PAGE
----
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sestivers 08-17-2007 11:26 AM

Dog Poop
 
My previous renters left their dogs' poop in my backyard. I've raked up the majority of it, but is there something like Kilz for lawns? There was so much poop that there are now bare patches in the grass. I need something that will make me more comfortable letting people (kids) use that area again without wearing a contamination suit.

Luckily, I know where the previous renters now live, so I don't have to figure out where to dispose of their crap.

SecretSquirrel 08-17-2007 12:19 PM

I would think the best solution would be a non-chemical one. Rake up as much waste as you can and give the offending area a good deep watering. You could also put some powdered lime on the area to "neutralize" it. It will take a little time for the remnants to decompose (maybe a week or so) but look at the bright side... when you replant grass in that area it sure will be green! :clover: :wink:

Quote:

Luckily, I know where the previous renters now live, so I don't have to figure out where to dispose of their crap.
I hope we won't be reading about you in News of the Weird.

sestivers 08-17-2007 02:11 PM

Ah, yes, I do intend to do this without chemicals. Enzymes would still be considered organic as long as the concentration was not too high, right?

SecretSquirrel 08-17-2007 02:18 PM

I can't help you with enzyme treatment as I'm not familiar with it. I did have an afterthought though... you probably have a high ammonia concentration in that area and anything you can do to help abate that would be beneficial. Perhaps someone else can offer some advice in that department. If I stumble across anything I'll post it.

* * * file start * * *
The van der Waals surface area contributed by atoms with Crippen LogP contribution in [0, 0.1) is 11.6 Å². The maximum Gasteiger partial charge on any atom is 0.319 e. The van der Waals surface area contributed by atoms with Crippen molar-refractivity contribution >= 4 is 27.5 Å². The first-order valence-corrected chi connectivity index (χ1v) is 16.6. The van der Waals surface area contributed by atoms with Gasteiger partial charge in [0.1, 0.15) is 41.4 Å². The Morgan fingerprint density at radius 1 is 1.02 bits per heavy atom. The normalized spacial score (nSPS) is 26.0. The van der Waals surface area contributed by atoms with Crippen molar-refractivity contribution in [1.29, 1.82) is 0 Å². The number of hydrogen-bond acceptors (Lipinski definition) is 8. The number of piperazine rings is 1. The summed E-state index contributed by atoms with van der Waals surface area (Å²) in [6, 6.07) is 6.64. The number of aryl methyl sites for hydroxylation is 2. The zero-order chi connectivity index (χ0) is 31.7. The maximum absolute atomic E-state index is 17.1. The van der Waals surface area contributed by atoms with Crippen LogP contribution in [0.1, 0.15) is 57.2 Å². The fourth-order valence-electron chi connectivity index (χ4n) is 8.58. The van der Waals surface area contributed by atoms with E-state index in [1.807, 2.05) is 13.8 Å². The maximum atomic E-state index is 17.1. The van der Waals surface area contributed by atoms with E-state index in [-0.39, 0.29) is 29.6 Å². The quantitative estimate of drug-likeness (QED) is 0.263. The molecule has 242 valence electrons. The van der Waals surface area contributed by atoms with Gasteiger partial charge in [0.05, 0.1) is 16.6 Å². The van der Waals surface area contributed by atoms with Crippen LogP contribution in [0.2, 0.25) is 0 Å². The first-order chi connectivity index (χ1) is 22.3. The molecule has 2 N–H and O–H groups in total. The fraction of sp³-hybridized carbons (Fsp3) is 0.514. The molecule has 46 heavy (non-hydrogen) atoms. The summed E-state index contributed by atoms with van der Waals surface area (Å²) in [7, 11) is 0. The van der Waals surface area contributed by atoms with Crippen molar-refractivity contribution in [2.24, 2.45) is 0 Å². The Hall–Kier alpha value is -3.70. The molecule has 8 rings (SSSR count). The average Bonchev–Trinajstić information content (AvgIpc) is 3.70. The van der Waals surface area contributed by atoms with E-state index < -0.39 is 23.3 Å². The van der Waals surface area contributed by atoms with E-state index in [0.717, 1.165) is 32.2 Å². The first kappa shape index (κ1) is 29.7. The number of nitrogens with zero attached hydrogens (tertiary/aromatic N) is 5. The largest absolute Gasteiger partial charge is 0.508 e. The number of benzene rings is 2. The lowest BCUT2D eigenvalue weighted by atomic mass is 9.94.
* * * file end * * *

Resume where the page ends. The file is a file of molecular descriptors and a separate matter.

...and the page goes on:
ratherbefishin' 08-17-2007 02:56 PM

You already nailed it, Squirrel. Lime is organic and raises ph. An initial application of powdered, or better yet, spray it with the liquid version, should be a good quick fix. Then follow up later with pelletized (time release) lime. I'm close to the beach with very acidic soil and a good dose of pelletized every other year does wonders for the lawn.

Bob

jogr 08-21-2007 11:56 AM

You must have very good renters if the only problem is dog poop in the yard. This time of year it should be gone naturally in a couple weeks.

MACCC 08-21-2007 10:03 PM

So I had a similar situation, we had an old fruit tree on the property and well I dug a trench around the fruit tree and filled in with the Dog Doo.... I added lots of water and its in a rainy climate. New renters & year later. Well you'd never guesss but the next renters called and told me that the apples were wonderful. I :) Best MACC

gypsyroseboxer 08-22-2007 06:48 AM

dog poop
 
I have a similar problem...but it's with dog urine causing brown patches. I have used lime with no results but now use gypsum and it works great...

AZJD 08-30-2007 05:18 PM

Quote:

Originally Posted by MACCC (Post 58881)
. . . we had an old fruit tree on the property and well I dug a trench around the fruit tree and filled in with the Dog Doo....

That's a big No-No, MACCC. Dog poop is never supposed to be used as fertilizer.:eek:

Unless, of course, it's on sestiver's old tenants' tomato plants!!:laughing:

Jeekinz 08-31-2007 09:01 AM

^^^^ Yuck!

darsunt 08-31-2007 12:11 PM

Yup, no dog poop as fertilizer. It is too salty, too much bacteria. I suppose if you composted it for a year, it would be okay...

slakker 08-31-2007 12:55 PM

I've been looking at getting one of those doggie septic systems... it's endorsed by our local municipality. They recommend to just dig a hole and build a little septic system, but I'm looking at one that's a bit more esthetically pleasing. I found one that's an insert with a lid to fit a 18 inch hole (36 inches deep). Just have to put in some septic starter and put in some with water every so often. Apparently 1 hole for 1 dog can be used for years... unless you have a st. Bernard... :)


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